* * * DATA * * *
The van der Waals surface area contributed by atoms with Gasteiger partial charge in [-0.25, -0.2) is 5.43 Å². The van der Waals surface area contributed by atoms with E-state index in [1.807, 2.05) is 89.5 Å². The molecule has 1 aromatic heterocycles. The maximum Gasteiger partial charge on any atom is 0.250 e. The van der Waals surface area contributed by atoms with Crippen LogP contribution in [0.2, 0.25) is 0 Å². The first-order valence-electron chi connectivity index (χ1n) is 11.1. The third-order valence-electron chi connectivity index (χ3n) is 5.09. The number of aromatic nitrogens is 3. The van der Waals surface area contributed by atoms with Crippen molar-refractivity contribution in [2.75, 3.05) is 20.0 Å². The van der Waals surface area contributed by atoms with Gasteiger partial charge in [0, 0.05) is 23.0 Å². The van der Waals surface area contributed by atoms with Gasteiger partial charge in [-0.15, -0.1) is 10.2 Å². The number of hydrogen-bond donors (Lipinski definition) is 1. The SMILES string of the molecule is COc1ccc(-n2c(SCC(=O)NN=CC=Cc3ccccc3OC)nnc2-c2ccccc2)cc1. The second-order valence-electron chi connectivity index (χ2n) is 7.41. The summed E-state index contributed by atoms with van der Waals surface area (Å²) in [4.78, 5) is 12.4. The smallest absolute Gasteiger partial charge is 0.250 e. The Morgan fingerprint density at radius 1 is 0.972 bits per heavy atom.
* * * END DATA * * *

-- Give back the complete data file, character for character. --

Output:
The van der Waals surface area contributed by atoms with Gasteiger partial charge in [-0.25, -0.2) is 5.43 Å². The van der Waals surface area contributed by atoms with E-state index in [1.807, 2.05) is 89.5 Å². The molecule has 1 aromatic heterocycles. The maximum Gasteiger partial charge on any atom is 0.250 e. The van der Waals surface area contributed by atoms with Crippen LogP contribution in [0.2, 0.25) is 0 Å². The first-order valence-electron chi connectivity index (χ1n) is 11.1. The third-order valence-electron chi connectivity index (χ3n) is 5.09. The number of aromatic nitrogens is 3. The van der Waals surface area contributed by atoms with Crippen molar-refractivity contribution in [2.75, 3.05) is 20.0 Å². The van der Waals surface area contributed by atoms with Gasteiger partial charge in [0, 0.05) is 23.0 Å². The van der Waals surface area contributed by atoms with Gasteiger partial charge in [-0.15, -0.1) is 10.2 Å². The number of hydrogen-bond donors (Lipinski definition) is 1. The SMILES string of the molecule is COc1ccc(-n2c(SCC(=O)NN=CC=Cc3ccccc3OC)nnc2-c2ccccc2)cc1. The second-order valence-electron chi connectivity index (χ2n) is 7.41. The summed E-state index contributed by atoms with van der Waals surface area (Å²) in [4.78, 5) is 12.4. The smallest absolute Gasteiger partial charge is 0.250 e. The Morgan fingerprint density at radius 1 is 0.972 bits per heavy atom.